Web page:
China's growing base of wealthy art collectors has done more than push up the prices of Chinese antiquities and contemporary art over the last year. This base has also caused the prices of works by Chinese old master to skyrocket, reflecting the diversity of interests among these collectors. While many New Collectors are looking at revolutionary-era works, increasingly collectors are validating the work of old masters and causing the prices of their works to levels previously only seen among western masters like Rembrandt.
As a Wealth Report article points out today, the rising prices, and rising appreciation, of Chinese old masters could embed them among the ranks of history's greatest artists:
At a Christie's European Old Master auction in December, the highest selling works was Raphaël’s Head of a Muse, fetching a record $42.7m, or double its estimate. Chinese artist Wu Bin's Eighteen Arhats, also sold by Christie's in November "only" fetched $22.1m, but this was five times estimate.
Old Masters in Europe remain steady sellers. But works by Chinese old masters, like Wu Bin (1573-1620), Shi Tao (1642 - 1707) and Zheng Gong, have rocketed in price this year, above traditional European artists like Michelangelo, Leonardo Da Vinci and Rembrandt, according to data provider artprice.com.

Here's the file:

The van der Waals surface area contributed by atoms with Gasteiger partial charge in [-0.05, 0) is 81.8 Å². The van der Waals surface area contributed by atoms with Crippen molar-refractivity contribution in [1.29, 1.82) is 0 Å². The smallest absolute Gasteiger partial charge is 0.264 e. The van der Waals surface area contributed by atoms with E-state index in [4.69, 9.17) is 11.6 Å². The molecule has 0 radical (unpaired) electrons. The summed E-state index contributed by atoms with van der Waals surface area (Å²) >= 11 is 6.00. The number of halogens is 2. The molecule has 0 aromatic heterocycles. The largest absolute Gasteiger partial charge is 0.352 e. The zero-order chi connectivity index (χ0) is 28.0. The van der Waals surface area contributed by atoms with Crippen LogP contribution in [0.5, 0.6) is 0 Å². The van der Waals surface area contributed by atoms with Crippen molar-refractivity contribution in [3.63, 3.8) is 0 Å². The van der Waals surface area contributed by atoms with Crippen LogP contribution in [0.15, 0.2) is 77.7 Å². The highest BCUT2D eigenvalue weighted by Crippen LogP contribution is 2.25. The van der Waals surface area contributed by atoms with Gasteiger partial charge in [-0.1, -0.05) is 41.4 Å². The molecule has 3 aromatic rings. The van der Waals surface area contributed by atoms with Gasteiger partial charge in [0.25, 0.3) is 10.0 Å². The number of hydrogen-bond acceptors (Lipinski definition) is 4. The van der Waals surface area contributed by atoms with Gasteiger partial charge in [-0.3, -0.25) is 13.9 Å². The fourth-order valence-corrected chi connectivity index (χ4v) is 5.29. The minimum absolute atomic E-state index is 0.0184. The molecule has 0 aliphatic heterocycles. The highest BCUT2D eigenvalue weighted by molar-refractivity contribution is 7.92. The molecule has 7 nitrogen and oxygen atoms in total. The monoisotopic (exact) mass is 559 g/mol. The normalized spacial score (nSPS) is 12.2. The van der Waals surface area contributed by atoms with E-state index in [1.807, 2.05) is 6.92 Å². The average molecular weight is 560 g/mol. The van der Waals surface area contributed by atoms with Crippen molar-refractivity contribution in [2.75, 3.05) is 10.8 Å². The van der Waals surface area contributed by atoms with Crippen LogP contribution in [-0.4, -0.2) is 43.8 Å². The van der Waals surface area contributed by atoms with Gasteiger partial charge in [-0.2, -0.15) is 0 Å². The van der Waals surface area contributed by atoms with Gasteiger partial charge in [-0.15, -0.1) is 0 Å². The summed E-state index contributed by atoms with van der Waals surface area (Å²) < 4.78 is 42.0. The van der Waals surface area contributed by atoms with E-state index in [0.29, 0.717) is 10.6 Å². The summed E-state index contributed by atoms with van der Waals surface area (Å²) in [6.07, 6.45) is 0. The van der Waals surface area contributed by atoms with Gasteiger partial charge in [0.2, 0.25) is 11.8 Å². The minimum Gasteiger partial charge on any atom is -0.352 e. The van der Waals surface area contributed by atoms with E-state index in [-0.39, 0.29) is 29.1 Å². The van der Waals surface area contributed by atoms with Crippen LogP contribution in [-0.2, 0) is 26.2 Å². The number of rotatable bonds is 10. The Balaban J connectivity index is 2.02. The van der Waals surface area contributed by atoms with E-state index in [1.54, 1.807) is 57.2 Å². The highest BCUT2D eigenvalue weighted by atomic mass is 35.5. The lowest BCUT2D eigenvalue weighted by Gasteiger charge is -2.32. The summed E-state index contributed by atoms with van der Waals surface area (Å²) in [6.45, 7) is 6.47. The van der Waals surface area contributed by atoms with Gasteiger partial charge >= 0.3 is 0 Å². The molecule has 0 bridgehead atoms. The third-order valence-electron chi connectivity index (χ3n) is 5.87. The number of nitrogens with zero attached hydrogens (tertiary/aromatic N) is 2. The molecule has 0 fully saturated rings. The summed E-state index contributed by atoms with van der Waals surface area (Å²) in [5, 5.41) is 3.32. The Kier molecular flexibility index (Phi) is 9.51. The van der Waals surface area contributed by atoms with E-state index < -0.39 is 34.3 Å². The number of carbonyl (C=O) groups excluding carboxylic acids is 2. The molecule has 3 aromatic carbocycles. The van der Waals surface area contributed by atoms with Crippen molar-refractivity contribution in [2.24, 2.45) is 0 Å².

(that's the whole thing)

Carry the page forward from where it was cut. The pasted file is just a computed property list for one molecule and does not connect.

The article goes on to note that much of the reason for the rapid ascendance of Chinese old masters is the result of the success that Sotheby's and other auction houses have had in Hong Kong over the course of 2009 (a development we've watched closely over the last few months):
Five Chinese masters joined the top ten this year, ousting Michelangelo, Leonardo Da Vinci, Andrea Del Sarto, Francisco Goya y Lucientes, William Blake and Rembrandt, all of whom were previously considered permanent members, according to artprice.com.
This is partly due to Sotheby's and Christie's holding more auctions in the region, to take advantage of growing demand, with sales in Peking and Hong Kong being held in May, June and November.